As I watched her bounce over to the bar, I decided that I was, in fact, into this. In other words, I was up to the Pretty Vacant Challenge. Chances are, if a guy played that hard to get to begin with, he wouldn’t turn into Mr. Desperate in the near future, and he’d know how to keep his distance after our romp in the sack was done and I told him I felt like going solo, unlike what had gone down last spring in my disastrous hookup with then-college-junior Noah Griffin. I could sum up the soul of that relationship in two words: restraining order. No, my parents hadn’t Intervention | 9
ended up having to drag my ass downtown to the Hartwick PD to fill out the forms, but we’d had to threaten him with it. More than once. And that had sucked.
Then Jamie Arlotta was right there, super conveniently right in my path, lurking stealthily by the men’s room, wispy blond bangs completely covering up one of his eyes. And somehow, he looked super alluring, and all the while still managed to ward off everybody’s foolish attempts at conversation with an expression that clearly said, “I’m not even slightly interested in anything you could possibly come up with to say to me, so don’t bother.” Nonetheless, it was my break. Time for me to visit the little boy’s room, right?
Now, I wasn’t exactly freaking out over the prospect of approaching Jamie Arlotta, since I’d always had pretty decent luck with dudes in general. Something about dark hair, light eyes, a runner’s bod—and then there was the whole musician thing—well, none of that hurt my chances with dudes at all. And me being a couple of years younger than them hadn’t ever seemed to pose a major problem for any of my dates; I guess most of them had assumed I was legal. (And now that I’d turned eighteen years old, I was.) To go with my decent looks, I had what you might call a relatively positive self-image, so even if I wasn’t radiating confidence out of every pore, I definitely wasn’t one of those guys who was always trying to blend into the background. All in all, the combination of grunge band looks, reasonable ability to carry a tune, and no lack of confidence just worked for most guys.
Okay, so it drew ’em to me like bees to honey.
And ever since I’d turned sixteen and started working at Coed Joe’s, the vast majority of the dudes I’d been out with had been older than me, as in college students from DAU. Dudes who, I’d discovered through plenty of hands-on experience (don’t get me wrong, I’m not complaining), were finally having the chance to experience the freedom in life to spread their wings wide in the sexuality department. Much more so, at least, than the one or two gay high school guys I knew who hadn’t dared to stick so much as a baby toe out of the closet. In fact, I’d met nine out of ten of my most recent boyfriends right here at the café, having caught their eyes while singing my ass off and strumming on Sheila.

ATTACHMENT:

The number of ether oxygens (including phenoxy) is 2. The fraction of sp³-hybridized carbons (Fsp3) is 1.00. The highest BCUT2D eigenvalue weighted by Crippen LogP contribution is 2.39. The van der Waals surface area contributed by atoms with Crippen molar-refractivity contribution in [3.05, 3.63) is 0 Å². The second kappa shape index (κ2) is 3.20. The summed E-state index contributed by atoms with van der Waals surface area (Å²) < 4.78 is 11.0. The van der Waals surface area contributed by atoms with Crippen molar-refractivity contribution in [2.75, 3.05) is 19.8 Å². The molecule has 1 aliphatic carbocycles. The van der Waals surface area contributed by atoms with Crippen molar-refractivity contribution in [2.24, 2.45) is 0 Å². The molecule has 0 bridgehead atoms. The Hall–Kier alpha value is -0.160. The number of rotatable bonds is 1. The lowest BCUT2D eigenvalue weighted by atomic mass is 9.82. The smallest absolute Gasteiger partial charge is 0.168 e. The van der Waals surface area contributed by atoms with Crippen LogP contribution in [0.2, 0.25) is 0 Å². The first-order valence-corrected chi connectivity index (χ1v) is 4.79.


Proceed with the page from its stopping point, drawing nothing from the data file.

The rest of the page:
What was I on the ledge about, then? That one was easy: the prospect of getting involved in something overly heavy again scared the living bejesus out of me. It had just been so frigging hard to get out last time, when all I’d been looking for with Noah, my spring fling from last year, had been to get my rocks off. But no, there had to be drama, and God knows, I suck with that. What could I say, though? I was a young and healthy male; Mother Nature—you know, in terms of the birds and the bees and that sweet honey—was pretty much always calling me, 24/7.
For that matter, she was calling my name right now.
So I made my grand entrance. “Yo, Jamie, right? I noticed you noticing me before, you know, when I was jamming.” I was going for charming, but I suspected I ended up sounding more or less stuck-up as all hell. I shrugged, not too worried about it. Whatever.
The slim blond shook his hair off his face and looked up at me with icy, dark eyes. And before he’d even opened up his pretty lips to speak, those frigid eyes thinned to narrow slits. “Don’t flatter yourself. I liked the song, that’s all.”
Slits wide enough for arrows to shoot through.
So, yeah, once again, it was the song. All the guys liked my music. “What song was it?”
“Ang—shit, I don’t know! It’s not like I wrote it down or anything.”
“It was ‘In the arms of an angel,’ wasn’t it? So, you’re into Sarah McLachlan’s ‘Angel.’ Interesting….”
“I don’t have time for this right now.”
“Do you have time later, for a burger, maybe?” Okay, I was a realist. I could tell things had been heading rather steadily downhill with Jamie and me, starting from, say, word one. In fact, the short trip from bad to worse had taken me approximately four sentences. My bad, huh? And it was also clear as the ice encasing this dude’s heart where our little chat was heading. Because, judging from the way he was glaring at me with his head cocked, his one now visible eye all squinted up, and his jaw set rigidly, I’d say it was dang clear that pretty Jamie Arlotta had just about slammed the door on me.
He shifted his weight onto one hip, and he pointed at me, accusingly, like I’d just mooned his grandma. “One, I’m a vegetarian, so I’m too morally principled to have a ‘burger’ with you. And two, this is the big one, you are clearly a childish idiot, and I’m too uninterested to have a burger with you. So it looks like you’ll be eating alone.” Slam! Now the deed was done.
Don’t know just why, but I felt a flicker of desire as I watched him stride away. And with each step, Jamie’s fingers surged deeper and deeper into his soft-looking, light-blond waves until they finally reached the darker roots, almost like the guy was trying to massage away his own pent-up tension.
Call me wacked, but I liked what I saw. There is absolutely no accounting for taste, is there?
I called after him, “Since you forgot to ask, this so-called childish idiot’s name is Kai Manter. It was mad sweet to meet you, dude.” As I continued to take in the speedily retreating view of his fine form, I muttered under my breath, “And for the record, Mr. Arlotta, I’m a vegetarian too. I was talking about veggie burgers.”
Intervention was nominated for 3 M/M Romance Member’s Choice Award
In August 2014 Intervention was named a Recommended Read